Tuesday, November 17, 2020

The Ravens are flocking; winter is here

The weather is suddenly cold by my standards at least. +1C today was the high and tonight it will drop to -4C. Forecast for the next 10 days is more of the same.

The ravens have been flocking now for a couple weeks. They do that every winter to rustle food in the daylight and roost at night. They will split up in spring again. They mate for life and both parents tend the young of which there may be 5 to 7. 

These are North Eurasian ravens, Corvus corax, and are slightly smaller than the Northern Raven of North America, Corvus principalis. Their beak is also shorter and hooked.

I don't think we have crows per se here as the Russian word for raven and crow is the same. Verona or veron. Our birds make a croaking sound rather than a cawing sound.

We also have rooks, Corvus frugilegus, which look like ravens but have a whitish, grey face and bill. I have seen a few but mostly ravens.

All this to introduce a poem I wrote a while back. 

The Crow

The crow sat on the garden fence.

To the world, he caw’d his discontent.

I watched him through my windowpane

And wondered that he would complain.

As his fellows flew from tree to tree,

“Old Crow”, thought I, “you are so free.”


Free to wander, free to fly,

Free to eat or freeze or die.

No one cares if you cease to be,

You’ve no responsibility.

Nothing rests on what you do.

You see the world with “bird’s eye” view.


Food and shelter, mates and friends,

Foes and danger, your only ends.

You do not ponder worlds above,

Or mysteries of life and love.

While I sit trapped in human skin,

You’re free to caw and fly again.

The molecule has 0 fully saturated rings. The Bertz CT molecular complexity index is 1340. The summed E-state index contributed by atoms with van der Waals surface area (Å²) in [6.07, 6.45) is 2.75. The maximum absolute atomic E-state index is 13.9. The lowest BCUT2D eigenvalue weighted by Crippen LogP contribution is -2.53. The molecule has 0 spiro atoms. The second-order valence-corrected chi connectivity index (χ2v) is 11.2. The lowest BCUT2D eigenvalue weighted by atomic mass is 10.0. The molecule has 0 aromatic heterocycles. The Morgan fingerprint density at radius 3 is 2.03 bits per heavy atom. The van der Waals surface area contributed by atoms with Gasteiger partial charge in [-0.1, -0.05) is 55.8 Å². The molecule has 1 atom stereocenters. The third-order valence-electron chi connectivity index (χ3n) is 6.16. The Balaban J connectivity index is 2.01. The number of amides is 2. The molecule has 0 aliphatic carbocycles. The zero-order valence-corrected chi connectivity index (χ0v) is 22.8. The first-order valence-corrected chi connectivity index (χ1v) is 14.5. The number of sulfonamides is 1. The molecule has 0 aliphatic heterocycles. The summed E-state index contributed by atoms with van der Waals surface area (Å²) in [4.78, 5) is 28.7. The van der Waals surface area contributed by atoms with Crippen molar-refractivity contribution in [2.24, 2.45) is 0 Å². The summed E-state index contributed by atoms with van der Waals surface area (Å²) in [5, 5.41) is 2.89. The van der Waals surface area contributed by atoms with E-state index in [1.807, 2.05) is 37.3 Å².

The crow sat on the garden fence;

To the world, he caw’d his discontent.

I watched him through my windowpane

Then looked across the windswept plain,

“Old Crow”, thought I, “you may be free,

But love’s worth more than liberty.”

Alexei Kondratievich Savrasov (1830–1897), Rooks have Returned (1871), oil on canvas, 62 x 48.5 cm, Tretyakov Gallery, Moscow


  1. There's a great book called Ravens in Winter by Bernd Heinrich, a professor at the University of Vermont. The flocks are groups of young ravens, the ones who fledged last spring. They cooperate in the winter to keep older, more experienced ravens from chasing them away from food. One factoid that intrigued me was how early in the spring ravens hatch eggs -- they time it for when snow levels are dropping so the parents can take advantage of winter-killed deer and other cadavers as it emerges from the melting drifts.

  2. Thank you for this information. I wish you had left a name.

  3. As with southern Maine, hear in the foothills we have numerous crows, but up around the Rangeley Lakes the large Raven is common. These are large birds with wide wingspans and big beaks.

    Athabaskan Indians pray to the Raven. Check out YouTube: Make Prayers to the Raven. My wife and I spent eight years among the Athabaskan Indians of Alaska.
    the Ol'Buzzard

  4. In western Oregon, there are crows but no ravens.

    I enjoyed the poem and art.

  5. I love your poem - it made me grimace with rueful agreement, then smile at the heartwarming ending. Nicely done. :-)

  6. Debra, thank you.

    Ol'Buzzard, the Raven is sacred among the First Nations all down the west coast and features on their totems quite prominently. You had such an interesting life.

    Snowbrush, I haven't heard from you in such a long while. Thank you. Are you back blogging again? I hope.

    Diane, thank you. Sometimes I am inspired.

  7. "Are you back blogging again? I hope."

    I've missed you and would like to renew our online friendship. I never stopped blogging, although I blog less than I once did.


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